[Note on the author: Callum Provan works in Internal Communications for Vodafone Enterprise. He was a student on the City, University of London Writing for Business short course which ended in July 2018. Callum wrote this blog as part of a homework/in-class exercise on that course.]
The passionate, heart-warming, sometimes volatile northern uncle who just doesn’t know when to stop.
It’s the image which has permeated British media for as long as anyone can remember, and it surfaced again as the Scottish Government became the first governing party in the world to introduce a minimum unit pricing cap on alcohol.
As of 1st May 2018, there is now a 50p per unit minimum price on all alcohol sold in Scotland. Supermarket own brand lagers and spirits disappeared from the shelves on the same day.
And with 1,235 alcohol related deaths as a direct result of alcohol misuse in 2017, 30.9 per 100,000 people and 28% higher than second placed Wales, few would disagree that Scotland has a drinking problem, even by UK standards.
But this isn’t the first time the Scottish Government has attempted to tackle alcohol misuse with state regulation, nor is it a move unique to the Scottish National Party.
Controlling the flow north of the border
British visitors to Edinburgh, the second most visited city in the UK, have sometimes expressed surprise that they couldn’t purchase a bottle of Scotland’s national drink, or any other alcohol, after 10pm at night. They have to wait until 10am to do so. The Licensing Act of 2005, introduced by Scottish Labour, was designed to curb misuse. This law is unique in Britain and not unreasonable to most, though it does present an inconvenience to those who like to get in early to the shops before that big dinner party.
Those same shoppers might also notice the lack of ‘meal for two and a drink’ deals on their holiday. The Alcohol etc. (Scotland) Act 2010 curbed all drinks promotions such as Buy One Get One Free, half price, or discounted drinks with two curries and a naan.
Free tuition fees may be the envy of the isles, but many Scottish students would equally like to enjoy the promotions and £1 drink nights common in most English university cities.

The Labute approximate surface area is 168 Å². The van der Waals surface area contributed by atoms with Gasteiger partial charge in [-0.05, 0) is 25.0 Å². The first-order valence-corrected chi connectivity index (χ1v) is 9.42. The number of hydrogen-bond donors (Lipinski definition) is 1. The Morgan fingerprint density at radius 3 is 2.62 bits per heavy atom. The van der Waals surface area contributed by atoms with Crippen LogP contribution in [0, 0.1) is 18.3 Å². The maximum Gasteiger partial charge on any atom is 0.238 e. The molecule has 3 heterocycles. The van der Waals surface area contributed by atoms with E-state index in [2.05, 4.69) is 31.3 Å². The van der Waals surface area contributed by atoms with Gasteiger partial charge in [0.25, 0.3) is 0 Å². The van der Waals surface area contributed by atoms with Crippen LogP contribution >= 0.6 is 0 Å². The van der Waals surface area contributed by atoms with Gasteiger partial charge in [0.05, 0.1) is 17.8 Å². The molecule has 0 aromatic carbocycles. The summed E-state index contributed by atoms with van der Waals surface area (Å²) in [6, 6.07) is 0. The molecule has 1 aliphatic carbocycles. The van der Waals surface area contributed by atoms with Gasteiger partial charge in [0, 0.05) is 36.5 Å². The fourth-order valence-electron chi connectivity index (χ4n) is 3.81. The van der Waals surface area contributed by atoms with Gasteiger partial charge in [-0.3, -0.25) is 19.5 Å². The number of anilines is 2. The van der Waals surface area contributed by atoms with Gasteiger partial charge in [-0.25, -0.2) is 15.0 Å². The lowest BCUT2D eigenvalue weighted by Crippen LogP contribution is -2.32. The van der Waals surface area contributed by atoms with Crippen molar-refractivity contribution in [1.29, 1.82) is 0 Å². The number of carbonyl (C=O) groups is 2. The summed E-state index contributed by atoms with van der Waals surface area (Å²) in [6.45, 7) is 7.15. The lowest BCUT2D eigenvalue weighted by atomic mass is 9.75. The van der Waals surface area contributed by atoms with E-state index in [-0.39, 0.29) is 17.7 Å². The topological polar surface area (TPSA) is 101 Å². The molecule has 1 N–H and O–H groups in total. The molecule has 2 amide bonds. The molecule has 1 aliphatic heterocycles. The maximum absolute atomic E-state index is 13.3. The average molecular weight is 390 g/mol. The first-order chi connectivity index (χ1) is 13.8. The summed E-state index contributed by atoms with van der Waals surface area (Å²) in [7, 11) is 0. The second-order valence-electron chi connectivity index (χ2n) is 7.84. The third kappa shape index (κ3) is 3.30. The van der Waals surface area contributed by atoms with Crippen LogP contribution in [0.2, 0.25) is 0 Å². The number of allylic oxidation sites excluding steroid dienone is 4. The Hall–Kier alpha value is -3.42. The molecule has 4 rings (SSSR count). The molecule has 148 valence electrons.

Of course, if those visiting Scotland choose instead to pop down to the local after 10pm they should take careful note: in 2014 the Scottish National Party reduced the drink driving limit from 80mg to 50mg per 100ml of blood, the lowest in the UK.
So why more legislation?
With so many visible attempts to shake off the title of Britain’s biggest boozer, the fact that 23 people per week are still dying from alcohol-related conditions in Scotland is all the more frustrating, and in Central Scotland, the country’s most densely populated area, that figure rises to 24.5.
This leads many to believe that the Scottish Government might be better spending resources to address the root cause of these statistics, instead of applying another plaster.
Alongside its other titles, Scotland has the lowest life expectancy in the UK, and one of the lowest life expectancies in Western Europe. Males in the most deprived areas of the city of Dundee will live on average 13.6 years less than their counterparts in the least deprived areas.
For some, the nation’s inability to act on these shocking figures, despite so many attempts to improve them, is proof that independence is the only answer.
Others look to the Nordic nations, which have similar regulations on alcohol and some of the highest life expectancies in the world.
But to do so without looking at those nations as a whole leaves too much to the imagination. The Nordic approach to welfare and taxation holds little comparison to the UK, and even less to the ideals of the fractured Conservative government currently clinging on to power in Westminster.
As Brexit casts fresh doubt over the wellbeing of the UK in years to come, it seems clear that this added uncertainty will do little for the people who so desperately need help in Scotland.
And the price of a bottle of cider probably isn’t going to change things too much.